Grant helping Lucas Co. battle disparity in infant mortality rat - News, Weather, Sports, Toledo, OH

Grant helping Lucas Co. battle disparity in infant mortality rate between blacks and whites

Officials say premature births and social factors like poverty are driving forces behind the disparity (WTOL) Officials say premature births and social factors like poverty are driving forces behind the disparity (WTOL)
LUCAS COUNTY, OH (WTOL) -

Combating infant mortality has been a huge focus for Lucas County leaders.

Now, new parents living in a number of Toledo neighborhoods will receive additional one-on-one level support due to a grant that was announced on Friday.

"Yeah I was scared. A lot of different things went through my mind, but I got past all that,” said new mother Robreyonna Johnson.

Johnson weathered the hurdles of motherhood with help from a Healthy Lucas County project.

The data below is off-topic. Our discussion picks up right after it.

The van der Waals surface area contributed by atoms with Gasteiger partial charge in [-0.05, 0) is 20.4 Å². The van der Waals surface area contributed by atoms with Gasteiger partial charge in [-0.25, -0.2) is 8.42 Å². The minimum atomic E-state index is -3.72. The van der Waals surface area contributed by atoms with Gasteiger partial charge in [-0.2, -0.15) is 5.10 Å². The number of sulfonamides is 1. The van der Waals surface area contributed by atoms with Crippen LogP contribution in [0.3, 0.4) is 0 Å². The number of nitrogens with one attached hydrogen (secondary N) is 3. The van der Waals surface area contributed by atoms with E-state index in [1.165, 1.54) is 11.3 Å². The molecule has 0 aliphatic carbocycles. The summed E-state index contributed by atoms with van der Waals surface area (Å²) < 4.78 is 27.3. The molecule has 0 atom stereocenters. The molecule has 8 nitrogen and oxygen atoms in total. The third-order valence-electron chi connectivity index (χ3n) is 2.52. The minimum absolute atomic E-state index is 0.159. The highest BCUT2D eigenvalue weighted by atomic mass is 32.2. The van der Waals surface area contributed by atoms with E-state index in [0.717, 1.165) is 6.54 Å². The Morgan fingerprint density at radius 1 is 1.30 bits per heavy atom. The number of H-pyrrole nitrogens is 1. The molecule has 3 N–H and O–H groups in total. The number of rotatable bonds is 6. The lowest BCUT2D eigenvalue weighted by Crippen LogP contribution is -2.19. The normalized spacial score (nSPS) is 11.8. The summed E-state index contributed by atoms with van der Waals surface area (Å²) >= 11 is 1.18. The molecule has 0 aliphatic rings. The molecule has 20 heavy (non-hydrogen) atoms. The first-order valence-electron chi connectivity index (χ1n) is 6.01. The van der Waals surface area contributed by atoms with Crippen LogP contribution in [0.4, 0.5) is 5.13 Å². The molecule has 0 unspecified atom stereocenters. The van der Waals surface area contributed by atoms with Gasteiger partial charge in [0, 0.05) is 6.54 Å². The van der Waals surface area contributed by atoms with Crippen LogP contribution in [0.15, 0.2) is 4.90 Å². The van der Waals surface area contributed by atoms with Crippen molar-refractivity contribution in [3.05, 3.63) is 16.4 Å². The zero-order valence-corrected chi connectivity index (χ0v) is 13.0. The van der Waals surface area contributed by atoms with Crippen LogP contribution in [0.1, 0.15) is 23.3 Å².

The project gave her access to counseling, transportation and moving resources. All to help improve the life of her child.

On Friday, the Ohio Department of Health announced an $850 thousand investment in the project.

"It's not just here in Toledo-Lucas County, it's across the state, it's across the nation, and we are doubling down our efforts to really hone in on the infant mortality disparity among black and white infants,” said Sandra Oxley, with the Ohio Department of Health.

In 2016, the Lucas County infant mortality rate was three times higher for African American babies compared to white babies.

Officials say premature births and social factors like poverty are driving forces behind the disparity.

Through the project, new mothers learn how to improve the health of their new babies through education and home-visiting programs.

For Johnson, the program was enlightening.

"As far as the death and stuff, I really didn't know a lot of stuff about that. Nobody really paid attention to SIDS or different stuff like that. It made me more aware and to be more cautious about stuff,” said Johnson.

Ohio's 2018-2019 budget grants $40 million to fight infant mortality statewide.

The project's new funding stems from that budget.

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